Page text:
On August 16th, Hong Kong is bracing for another weekend of “pro-democracy” protests.
US President Donald Trump pitched in, suggesting that Chinese President Xi Jinping should personally go and talk to the protesters, and that would potentially solve the issue.
If President Xi would meet directly and personally with the protesters, there would be a happy and enlightened ending to the Hong Kong problem. I have no doubt! https://t.co/eFxMjgsG1K
— Donald J. Trump (@realDonaldTrump) August 15, 2019
Trump told reporters on August 15th that he did not want to see a resort to violence to quell the protests in Hong Kong and reiterated that he wanted to see China “humanely solve the problem.”
“I am concerned. I wouldn’t want to see a violent crackdown,” Trump said. “If he (Xi) sat down with the protesters – a group of representative protesters – I’d bet he’d work it out in 15 minutes. … I know it’s not the kind of thing he does, but I think it wouldn’t be a bad idea.”
Trump said he had a call with Xi scheduled “soon.”
China’s ambassador to London warned that Beijing could use its power to quell the Hong Kong protests if the situation deteriorated further and repeating charges that some protesters had shown “signs of terrorism.”
Namely, tying up and assaulting a Global News journalist, throwing fire bombs at police officers just come instantly to mind.
In a sign of support for Global Times journalist Fu Guohao, Lee Wai-king, chairperson of the Democratic Alliance for the Betterment and Progress of Hong Kong (DAB), sent a consolatory letter to the Global Times office, noting the radical protests’ violent actions “appalling,” severely violated laws and humanity and was a humiliation to Hong Kong. Lee called on the Hong Kong police to bring those involved in violations to justice.
“It shows that Hong Kong has entered a grim phase. The DAB, together with people who care about Hong Kong, firmly opposes all forms of violence aimed at undermining Hong Kong and harming others, and supports Hong Kong police in law enforcement and in restoring social order as soon as possible,” according to the letter.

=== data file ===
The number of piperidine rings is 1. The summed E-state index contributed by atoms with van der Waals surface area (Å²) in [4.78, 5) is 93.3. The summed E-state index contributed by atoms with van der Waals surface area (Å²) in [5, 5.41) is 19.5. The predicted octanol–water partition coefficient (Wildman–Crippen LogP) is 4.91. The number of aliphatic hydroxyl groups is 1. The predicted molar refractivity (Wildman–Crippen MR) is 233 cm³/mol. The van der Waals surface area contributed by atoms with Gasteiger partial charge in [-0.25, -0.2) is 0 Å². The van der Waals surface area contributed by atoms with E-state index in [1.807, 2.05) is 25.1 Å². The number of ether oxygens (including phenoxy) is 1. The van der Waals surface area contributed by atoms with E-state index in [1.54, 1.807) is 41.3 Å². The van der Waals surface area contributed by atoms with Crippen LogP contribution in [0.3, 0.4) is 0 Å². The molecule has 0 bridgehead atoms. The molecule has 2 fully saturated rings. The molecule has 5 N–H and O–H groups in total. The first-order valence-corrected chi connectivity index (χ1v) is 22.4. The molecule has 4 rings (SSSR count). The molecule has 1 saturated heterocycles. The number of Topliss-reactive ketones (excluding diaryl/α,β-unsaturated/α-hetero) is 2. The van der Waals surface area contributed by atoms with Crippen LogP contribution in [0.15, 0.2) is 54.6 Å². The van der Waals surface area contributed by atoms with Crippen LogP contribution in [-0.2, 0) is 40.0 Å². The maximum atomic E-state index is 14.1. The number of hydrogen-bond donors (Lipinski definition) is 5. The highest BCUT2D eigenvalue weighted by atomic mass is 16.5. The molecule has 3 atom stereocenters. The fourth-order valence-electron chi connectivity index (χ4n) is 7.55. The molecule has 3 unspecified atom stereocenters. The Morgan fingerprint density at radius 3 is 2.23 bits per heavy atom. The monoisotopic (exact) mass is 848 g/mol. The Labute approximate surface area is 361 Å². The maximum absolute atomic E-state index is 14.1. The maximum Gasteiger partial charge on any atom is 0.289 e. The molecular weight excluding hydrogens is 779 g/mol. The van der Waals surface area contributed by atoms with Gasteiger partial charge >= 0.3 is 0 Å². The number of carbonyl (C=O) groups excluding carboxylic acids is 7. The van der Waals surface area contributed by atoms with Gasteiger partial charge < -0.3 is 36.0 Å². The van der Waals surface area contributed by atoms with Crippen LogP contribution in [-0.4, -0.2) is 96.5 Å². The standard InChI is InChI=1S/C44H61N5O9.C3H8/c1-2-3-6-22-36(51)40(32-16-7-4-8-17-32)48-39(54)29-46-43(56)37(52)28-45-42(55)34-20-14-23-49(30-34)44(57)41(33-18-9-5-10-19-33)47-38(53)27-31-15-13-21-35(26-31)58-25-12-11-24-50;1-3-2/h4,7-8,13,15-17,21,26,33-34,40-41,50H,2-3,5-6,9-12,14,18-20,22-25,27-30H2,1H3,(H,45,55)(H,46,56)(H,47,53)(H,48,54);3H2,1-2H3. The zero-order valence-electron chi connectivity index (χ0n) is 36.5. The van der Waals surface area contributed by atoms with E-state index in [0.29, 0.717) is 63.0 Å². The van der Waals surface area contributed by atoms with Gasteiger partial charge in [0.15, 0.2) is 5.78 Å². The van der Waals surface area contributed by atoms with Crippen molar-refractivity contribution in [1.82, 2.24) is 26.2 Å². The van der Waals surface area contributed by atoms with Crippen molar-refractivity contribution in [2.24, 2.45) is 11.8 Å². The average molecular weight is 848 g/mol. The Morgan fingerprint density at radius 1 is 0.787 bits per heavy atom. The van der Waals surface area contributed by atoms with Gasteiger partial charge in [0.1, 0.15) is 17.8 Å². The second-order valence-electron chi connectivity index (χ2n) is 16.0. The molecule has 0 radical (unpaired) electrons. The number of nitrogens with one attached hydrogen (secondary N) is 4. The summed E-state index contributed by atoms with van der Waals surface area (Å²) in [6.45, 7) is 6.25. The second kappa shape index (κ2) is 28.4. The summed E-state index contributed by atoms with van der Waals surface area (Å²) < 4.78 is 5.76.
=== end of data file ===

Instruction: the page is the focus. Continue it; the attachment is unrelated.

Even the Democratic Alliance is distancing itself from the actions of the “democratic protesters.”
“The central government will not sit on its hands and watch,” the ambassador, Liu Xiaoming, told reporters. “We have enough solutions and enough power within the limits of (the) Basic Law to quell any unrest swiftly,” Liu said.
“The central government of China will never allow a few violent offenders to drag Hong Kong down a dangerous road, down a dangerous abyss,” Liu said.
The situation has tilted further toward terrorism as recent violence carried out by the rioters have indeed built an atmosphere of fear, Li Xiaobing, an expert on Hong Kong, Macao and Taiwan from Nankai University in Tianjin, told the Global Times.
The rioters, especially those who plotted, organized and commanded the violence, aim to destroy Hong Kong by creating and escalating the chaos, promoting collusion between radical politicians and foreign forces, and pressuring the regional government to satisfy their unreasonable political demands, said Li.
These violent mobs and those behind them are not only the “shame of Hong Kong,” but also the “cancer of Hong Kong,” Li said.
“If Hong Kong cannot restore the rule of law on its own and the riots intensify, it’s imperative then for the central government to take direct actions based on the Basic Law,” the Global Times reported.
It further claimed that the Shenzhen PAP deployment was “a clear warning.”
Chinese-American actress Liu Yifei, who stars in the upcoming live-action remake of Disney’s Mulan, also put out a message on the Chinese social media platform Weibo, saying, “I also support the Hong Kong police,” and sharing a pro-Beijing image.
The protesters are now also boycotting the actress and the film.
Four demonstrations unsanctioned by the police are planned for August 17th. More violence is expected.
MORE ON THE TOPIC:
- ‘I Support HK Police, You Can Proceed To Beat Me!’: Captured Journalist Challenge Hong Kong Rioters
- Protests In Hong Kong Continue With Increasing Violence And Casualties